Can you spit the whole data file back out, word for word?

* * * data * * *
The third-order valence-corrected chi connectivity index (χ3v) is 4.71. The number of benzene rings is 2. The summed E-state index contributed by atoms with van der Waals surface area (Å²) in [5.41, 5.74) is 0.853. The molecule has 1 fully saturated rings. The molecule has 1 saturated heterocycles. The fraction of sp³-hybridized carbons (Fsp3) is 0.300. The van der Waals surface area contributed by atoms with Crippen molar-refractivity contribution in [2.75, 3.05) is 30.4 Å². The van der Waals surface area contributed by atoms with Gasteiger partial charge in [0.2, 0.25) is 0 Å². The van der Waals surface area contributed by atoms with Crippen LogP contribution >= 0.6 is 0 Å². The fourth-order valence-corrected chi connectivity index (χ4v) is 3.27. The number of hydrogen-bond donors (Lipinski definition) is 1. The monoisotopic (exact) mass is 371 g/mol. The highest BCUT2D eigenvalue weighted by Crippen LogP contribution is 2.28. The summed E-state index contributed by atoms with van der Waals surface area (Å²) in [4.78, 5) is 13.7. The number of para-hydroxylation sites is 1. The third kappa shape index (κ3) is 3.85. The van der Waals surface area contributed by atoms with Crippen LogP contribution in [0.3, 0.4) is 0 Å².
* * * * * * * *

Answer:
The third-order valence-corrected chi connectivity index (χ3v) is 4.71. The number of benzene rings is 2. The summed E-state index contributed by atoms with van der Waals surface area (Å²) in [5.41, 5.74) is 0.853. The molecule has 1 fully saturated rings. The molecule has 1 saturated heterocycles. The fraction of sp³-hybridized carbons (Fsp3) is 0.300. The van der Waals surface area contributed by atoms with Crippen molar-refractivity contribution in [2.75, 3.05) is 30.4 Å². The van der Waals surface area contributed by atoms with Gasteiger partial charge in [0.2, 0.25) is 0 Å². The van der Waals surface area contributed by atoms with Crippen LogP contribution >= 0.6 is 0 Å². The fourth-order valence-corrected chi connectivity index (χ4v) is 3.27. The number of hydrogen-bond donors (Lipinski definition) is 1. The monoisotopic (exact) mass is 371 g/mol. The highest BCUT2D eigenvalue weighted by Crippen LogP contribution is 2.28. The summed E-state index contributed by atoms with van der Waals surface area (Å²) in [4.78, 5) is 13.7. The number of para-hydroxylation sites is 1. The third kappa shape index (κ3) is 3.85. The van der Waals surface area contributed by atoms with Crippen LogP contribution in [0.3, 0.4) is 0 Å².